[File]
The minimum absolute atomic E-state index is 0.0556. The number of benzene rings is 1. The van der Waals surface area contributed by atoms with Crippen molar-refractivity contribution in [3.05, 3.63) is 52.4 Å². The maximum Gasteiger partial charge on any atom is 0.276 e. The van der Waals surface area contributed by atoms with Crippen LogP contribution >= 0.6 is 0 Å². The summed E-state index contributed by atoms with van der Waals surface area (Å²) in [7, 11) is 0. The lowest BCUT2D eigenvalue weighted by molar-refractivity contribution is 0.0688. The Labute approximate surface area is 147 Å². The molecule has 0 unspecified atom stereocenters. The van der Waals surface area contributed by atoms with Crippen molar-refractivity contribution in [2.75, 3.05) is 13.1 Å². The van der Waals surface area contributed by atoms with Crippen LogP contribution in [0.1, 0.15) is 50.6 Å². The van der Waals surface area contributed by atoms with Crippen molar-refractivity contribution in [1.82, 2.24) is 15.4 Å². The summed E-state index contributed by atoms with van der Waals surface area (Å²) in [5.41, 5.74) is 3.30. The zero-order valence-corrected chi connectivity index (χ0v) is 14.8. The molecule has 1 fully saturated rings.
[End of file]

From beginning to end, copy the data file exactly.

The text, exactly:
The minimum absolute atomic E-state index is 0.0556. The number of benzene rings is 1. The van der Waals surface area contributed by atoms with Crippen molar-refractivity contribution in [3.05, 3.63) is 52.4 Å². The maximum Gasteiger partial charge on any atom is 0.276 e. The van der Waals surface area contributed by atoms with Crippen LogP contribution >= 0.6 is 0 Å². The summed E-state index contributed by atoms with van der Waals surface area (Å²) in [7, 11) is 0. The lowest BCUT2D eigenvalue weighted by molar-refractivity contribution is 0.0688. The Labute approximate surface area is 147 Å². The molecule has 0 unspecified atom stereocenters. The van der Waals surface area contributed by atoms with Crippen molar-refractivity contribution in [2.75, 3.05) is 13.1 Å². The van der Waals surface area contributed by atoms with Crippen LogP contribution in [0.1, 0.15) is 50.6 Å². The van der Waals surface area contributed by atoms with Crippen molar-refractivity contribution in [1.82, 2.24) is 15.4 Å². The summed E-state index contributed by atoms with van der Waals surface area (Å²) in [5.41, 5.74) is 3.30. The zero-order valence-corrected chi connectivity index (χ0v) is 14.8. The molecule has 1 fully saturated rings.